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AROUND TOWN

A Gift of Beauty and Education

October 21, 1994|BEVERLY BEYETTE | TIMES STAFF WRITER

Marcel Proust is not on the reading list for Michael Javier's students. Dead French novelists don't figure into ESL classes at Evans Community Adult School.

But Proust could have been writing about them: "Only through art can we get outside of ourselves and know another's view of the universe."

Javier knows that. His dream--of an art gallery at Evans--has just come true. In a once-empty cafeteria foyer, student art hangs where students used to post notices for used cars and mattresses.

Some are first-time artists. Others once were artists in their homelands, but now are janitors or dishwashers.

This is people's art. Colorful papier-mache masks. Pastel T-shirts that bear legends of coming to America "with only the shirt on my back."

With immigrant-bashing rampant, Javier says, "People need to hear their stories, to learn what our students have gone through."

Javier, 33, an artist himself, is a can-do sort who in 1988 fled the relative complacency of Reseda High for Evans, on the fringe of Downtown. Here, at any given time, the 10,000 students may come from 60 countries.

Although rich in diversity, it is a poor school, with no money for art classes. Javier kept thinking about how important it is for these students to have beauty in their lives and how art spans cultural borders.

From time to time he'd have students do art in ESL classes and would tape their work up in what is now the gallery. Always, it would fall to the floor to be trampled.

On a campus where "they can't even afford custodians," he knew there was no way he was going to get start-up money for a proper gallery.

He went to work. Cleaning out his closets, he found some old frames, which he sold to another teacher for $100. That would buy canvases and paint.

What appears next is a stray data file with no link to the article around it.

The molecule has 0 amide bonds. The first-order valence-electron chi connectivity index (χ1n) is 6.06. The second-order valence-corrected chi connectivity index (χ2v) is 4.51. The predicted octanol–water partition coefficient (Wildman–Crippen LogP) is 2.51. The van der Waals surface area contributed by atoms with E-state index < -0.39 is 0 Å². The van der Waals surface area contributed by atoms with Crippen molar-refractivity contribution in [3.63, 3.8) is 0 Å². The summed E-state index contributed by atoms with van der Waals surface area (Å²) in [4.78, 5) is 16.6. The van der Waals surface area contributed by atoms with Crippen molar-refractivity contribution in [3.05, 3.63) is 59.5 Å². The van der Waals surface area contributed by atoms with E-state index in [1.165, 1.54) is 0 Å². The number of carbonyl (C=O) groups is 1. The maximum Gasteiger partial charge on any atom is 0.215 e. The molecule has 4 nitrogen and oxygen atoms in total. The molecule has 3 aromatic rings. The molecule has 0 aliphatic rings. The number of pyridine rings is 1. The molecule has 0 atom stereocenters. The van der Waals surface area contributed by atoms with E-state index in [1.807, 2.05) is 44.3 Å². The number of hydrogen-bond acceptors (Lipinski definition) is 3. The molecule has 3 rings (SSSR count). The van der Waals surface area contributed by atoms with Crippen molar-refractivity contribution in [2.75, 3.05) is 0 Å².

Other teachers brought in items for sale. A campus beautification fund yielded $100 for painting the gallery walls and student Cervantes Morales donated the labor.

Students gave nickels and dimes. At Pier 1, Javier bought 50 pairs of 98-cent earrings and sold them at a small profit.

"He's Mr. Creativity," says ESL teacher Al Atwood, whose heat transfer press turned out Evans T-shirts to benefit the fund. He wanted this gallery. In his class of so-called slow learners, he has one "who can draw like Michelangelo."

"We got it open with probably less than $600," Javier says. This month's unveiling was a celebration, complete with ice sculptures from the Evans kitchen.

The enthusiasm appears contagious. When Javier's students are asked how they feel about their teacher, their gallery, the applause is spontaneous: "Excelente!" They speak of the camaraderie of learning about one another.

In one class, everyone made a mask. "I showed them some pictures, sort of Picassoesque, and just let them go," Javier says.

Lupita Enciso, from Mexico, says her mask is "kind of like a reflection of myself, two different personalities." In class, she is very serious. But "I like to sing. I like to dance."

Rhina Zepeda, a pretty young woman from El Salvador, giggles and says she painted her face: "It was almost like I was making up."

Another piece in the show is a big outline of the United States on which are superimposed students' recollections of their first day in America. They tell of feeling as helpless as children, unable to speak. They describe their awe at the creature comforts, the freedom.

Javier can relate to strangers in a strange land. He was born in Los Angeles, but he has Portuguese, Filipino, Spanish and Chinese blood. At UCLA, where he majored in English literature, he always felt in cultural "limbo-land."

Art in ESL classes makes perfect sense to him--a way to teach new words. Brush, glue, paint.

Art field trips have proved an eye-opener to him and his students. One told him: "I didn't know I could go here. I thought this area was only for white people." They were at the Museum of Contemporary Art, a 10-minute walk from Evans.

Scrounging money, Javier plans ongoing workshops where students will create art for the gallery. Exhibits will change monthly, sometimes tying in to ethnic holidays. Guest artists will also be invited to exhibit.

Evans Principal Francis Marsala--the son of Sicilian immigrants--is a booster. He knows that good English means better jobs, but "the way to the soul is through the arts." At Evans, "all the cultures of the world are rubbing up against each other and there's peace and harmony. There's hope, you know."

To Mexican immigrant Felipe Malagon, one of the mask makers, art is one way in which "we can communicate who we are to the wider community, so they will treat us as people instead of objects."

Evans Adult School is at 717 N. Figueroa St. The gallery is open from 7:30 a.m. to 9:15 p.m. Monday-Thursday, and from 7:30 a.m. to 6:30 p.m. Fridays.

Triumph of the Spirit

It is a Friday evening and, in a Beverly Hills home, about 50 of the faithful have come to meet Olya.

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